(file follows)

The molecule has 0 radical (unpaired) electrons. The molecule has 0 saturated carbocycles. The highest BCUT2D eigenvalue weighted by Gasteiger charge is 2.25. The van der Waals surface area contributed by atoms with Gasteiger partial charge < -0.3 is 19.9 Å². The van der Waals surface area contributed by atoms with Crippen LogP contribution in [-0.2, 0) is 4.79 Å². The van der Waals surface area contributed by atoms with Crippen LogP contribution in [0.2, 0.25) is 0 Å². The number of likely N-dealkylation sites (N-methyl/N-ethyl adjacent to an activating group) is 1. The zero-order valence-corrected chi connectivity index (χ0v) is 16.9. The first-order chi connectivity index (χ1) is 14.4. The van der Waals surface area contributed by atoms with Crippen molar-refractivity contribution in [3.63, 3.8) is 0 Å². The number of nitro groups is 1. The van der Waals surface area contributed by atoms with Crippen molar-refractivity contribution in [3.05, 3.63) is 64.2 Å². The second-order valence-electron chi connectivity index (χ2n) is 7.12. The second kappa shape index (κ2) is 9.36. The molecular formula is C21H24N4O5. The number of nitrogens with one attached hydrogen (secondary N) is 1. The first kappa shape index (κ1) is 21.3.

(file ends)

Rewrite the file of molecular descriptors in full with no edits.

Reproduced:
The molecule has 0 radical (unpaired) electrons. The molecule has 0 saturated carbocycles. The highest BCUT2D eigenvalue weighted by Gasteiger charge is 2.25. The van der Waals surface area contributed by atoms with Gasteiger partial charge < -0.3 is 19.9 Å². The van der Waals surface area contributed by atoms with Crippen LogP contribution in [-0.2, 0) is 4.79 Å². The van der Waals surface area contributed by atoms with Crippen LogP contribution in [0.2, 0.25) is 0 Å². The number of likely N-dealkylation sites (N-methyl/N-ethyl adjacent to an activating group) is 1. The zero-order valence-corrected chi connectivity index (χ0v) is 16.9. The first-order chi connectivity index (χ1) is 14.4. The van der Waals surface area contributed by atoms with Crippen molar-refractivity contribution in [3.63, 3.8) is 0 Å². The number of nitro groups is 1. The van der Waals surface area contributed by atoms with Crippen molar-refractivity contribution in [3.05, 3.63) is 64.2 Å². The second-order valence-electron chi connectivity index (χ2n) is 7.12. The second kappa shape index (κ2) is 9.36. The molecular formula is C21H24N4O5. The number of nitrogens with one attached hydrogen (secondary N) is 1. The first kappa shape index (κ1) is 21.3.